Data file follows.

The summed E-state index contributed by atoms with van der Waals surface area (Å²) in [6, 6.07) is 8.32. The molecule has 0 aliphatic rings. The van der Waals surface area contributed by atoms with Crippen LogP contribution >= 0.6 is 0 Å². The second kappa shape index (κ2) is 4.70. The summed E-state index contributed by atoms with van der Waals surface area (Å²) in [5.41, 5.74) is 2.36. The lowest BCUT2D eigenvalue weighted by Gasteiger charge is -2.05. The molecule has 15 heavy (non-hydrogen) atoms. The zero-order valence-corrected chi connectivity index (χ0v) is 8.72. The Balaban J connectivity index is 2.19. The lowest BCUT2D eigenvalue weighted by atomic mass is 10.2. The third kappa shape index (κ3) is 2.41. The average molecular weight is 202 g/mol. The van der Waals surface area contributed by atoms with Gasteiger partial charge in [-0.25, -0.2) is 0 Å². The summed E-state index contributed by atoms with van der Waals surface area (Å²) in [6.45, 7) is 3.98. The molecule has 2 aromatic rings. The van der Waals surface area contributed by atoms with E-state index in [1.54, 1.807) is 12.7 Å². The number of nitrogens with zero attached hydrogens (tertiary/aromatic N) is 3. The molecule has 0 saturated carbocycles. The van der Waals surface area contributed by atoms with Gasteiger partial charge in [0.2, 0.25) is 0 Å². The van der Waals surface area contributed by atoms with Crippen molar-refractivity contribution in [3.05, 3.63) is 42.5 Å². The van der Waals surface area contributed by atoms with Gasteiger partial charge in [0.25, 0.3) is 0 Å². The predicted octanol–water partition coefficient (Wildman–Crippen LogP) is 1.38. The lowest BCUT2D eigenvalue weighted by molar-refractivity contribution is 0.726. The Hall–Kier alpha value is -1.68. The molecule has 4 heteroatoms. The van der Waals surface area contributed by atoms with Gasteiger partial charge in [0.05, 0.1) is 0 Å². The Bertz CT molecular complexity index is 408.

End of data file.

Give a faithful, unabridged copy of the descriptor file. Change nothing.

The summed E-state index contributed by atoms with van der Waals surface area (Å²) in [6, 6.07) is 8.32. The molecule has 0 aliphatic rings. The van der Waals surface area contributed by atoms with Crippen LogP contribution >= 0.6 is 0 Å². The second kappa shape index (κ2) is 4.70. The summed E-state index contributed by atoms with van der Waals surface area (Å²) in [5.41, 5.74) is 2.36. The lowest BCUT2D eigenvalue weighted by Gasteiger charge is -2.05. The molecule has 15 heavy (non-hydrogen) atoms. The zero-order valence-corrected chi connectivity index (χ0v) is 8.72. The Balaban J connectivity index is 2.19. The lowest BCUT2D eigenvalue weighted by atomic mass is 10.2. The third kappa shape index (κ3) is 2.41. The average molecular weight is 202 g/mol. The van der Waals surface area contributed by atoms with Gasteiger partial charge in [-0.25, -0.2) is 0 Å². The summed E-state index contributed by atoms with van der Waals surface area (Å²) in [6.45, 7) is 3.98. The molecule has 2 aromatic rings. The van der Waals surface area contributed by atoms with E-state index in [1.54, 1.807) is 12.7 Å². The number of nitrogens with zero attached hydrogens (tertiary/aromatic N) is 3. The molecule has 0 saturated carbocycles. The van der Waals surface area contributed by atoms with Gasteiger partial charge in [0.2, 0.25) is 0 Å². The van der Waals surface area contributed by atoms with Crippen molar-refractivity contribution in [3.05, 3.63) is 42.5 Å². The van der Waals surface area contributed by atoms with Gasteiger partial charge in [0.25, 0.3) is 0 Å². The predicted octanol–water partition coefficient (Wildman–Crippen LogP) is 1.38. The lowest BCUT2D eigenvalue weighted by molar-refractivity contribution is 0.726. The Hall–Kier alpha value is -1.68. The molecule has 4 heteroatoms. The van der Waals surface area contributed by atoms with Gasteiger partial charge in [0.05, 0.1) is 0 Å². The Bertz CT molecular complexity index is 408.